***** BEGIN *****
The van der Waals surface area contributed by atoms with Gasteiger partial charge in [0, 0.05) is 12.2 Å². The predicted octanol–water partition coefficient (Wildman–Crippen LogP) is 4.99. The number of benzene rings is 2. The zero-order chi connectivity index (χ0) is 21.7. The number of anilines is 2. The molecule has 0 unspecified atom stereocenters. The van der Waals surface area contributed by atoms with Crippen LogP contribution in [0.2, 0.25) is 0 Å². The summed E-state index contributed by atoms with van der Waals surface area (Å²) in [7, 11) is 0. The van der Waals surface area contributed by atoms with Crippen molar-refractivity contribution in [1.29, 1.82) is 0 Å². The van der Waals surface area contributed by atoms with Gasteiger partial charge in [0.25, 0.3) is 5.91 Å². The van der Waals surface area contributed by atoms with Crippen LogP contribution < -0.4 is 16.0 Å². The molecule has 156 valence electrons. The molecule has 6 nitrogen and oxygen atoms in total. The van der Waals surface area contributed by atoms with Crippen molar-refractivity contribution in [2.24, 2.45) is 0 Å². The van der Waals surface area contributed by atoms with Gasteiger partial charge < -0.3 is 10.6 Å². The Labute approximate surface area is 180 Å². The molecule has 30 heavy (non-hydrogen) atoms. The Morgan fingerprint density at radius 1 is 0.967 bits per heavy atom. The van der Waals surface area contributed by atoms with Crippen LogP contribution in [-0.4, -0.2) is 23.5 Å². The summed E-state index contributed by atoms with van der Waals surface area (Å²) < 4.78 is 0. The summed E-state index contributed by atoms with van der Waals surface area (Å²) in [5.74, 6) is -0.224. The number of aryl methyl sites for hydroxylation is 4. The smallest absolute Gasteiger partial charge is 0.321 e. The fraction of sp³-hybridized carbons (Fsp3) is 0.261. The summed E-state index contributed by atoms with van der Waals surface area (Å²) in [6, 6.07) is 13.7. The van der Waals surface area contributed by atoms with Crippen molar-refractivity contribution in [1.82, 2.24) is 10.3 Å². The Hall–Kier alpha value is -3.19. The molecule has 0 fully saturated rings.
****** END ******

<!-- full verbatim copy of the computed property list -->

The van der Waals surface area contributed by atoms with Gasteiger partial charge in [0, 0.05) is 12.2 Å². The predicted octanol–water partition coefficient (Wildman–Crippen LogP) is 4.99. The number of benzene rings is 2. The zero-order chi connectivity index (χ0) is 21.7. The number of anilines is 2. The molecule has 0 unspecified atom stereocenters. The van der Waals surface area contributed by atoms with Crippen LogP contribution in [0.2, 0.25) is 0 Å². The summed E-state index contributed by atoms with van der Waals surface area (Å²) in [7, 11) is 0. The van der Waals surface area contributed by atoms with Crippen molar-refractivity contribution in [1.29, 1.82) is 0 Å². The van der Waals surface area contributed by atoms with Gasteiger partial charge in [0.25, 0.3) is 5.91 Å². The van der Waals surface area contributed by atoms with Crippen LogP contribution < -0.4 is 16.0 Å². The molecule has 156 valence electrons. The molecule has 6 nitrogen and oxygen atoms in total. The van der Waals surface area contributed by atoms with Crippen molar-refractivity contribution in [2.24, 2.45) is 0 Å². The van der Waals surface area contributed by atoms with Gasteiger partial charge < -0.3 is 10.6 Å². The Labute approximate surface area is 180 Å². The molecule has 30 heavy (non-hydrogen) atoms. The Morgan fingerprint density at radius 1 is 0.967 bits per heavy atom. The van der Waals surface area contributed by atoms with Crippen LogP contribution in [-0.4, -0.2) is 23.5 Å². The summed E-state index contributed by atoms with van der Waals surface area (Å²) < 4.78 is 0. The summed E-state index contributed by atoms with van der Waals surface area (Å²) in [5.74, 6) is -0.224. The number of aryl methyl sites for hydroxylation is 4. The smallest absolute Gasteiger partial charge is 0.321 e. The fraction of sp³-hybridized carbons (Fsp3) is 0.261. The summed E-state index contributed by atoms with van der Waals surface area (Å²) in [6, 6.07) is 13.7. The van der Waals surface area contributed by atoms with Crippen molar-refractivity contribution in [1.82, 2.24) is 10.3 Å². The Hall–Kier alpha value is -3.19. The molecule has 0 fully saturated rings.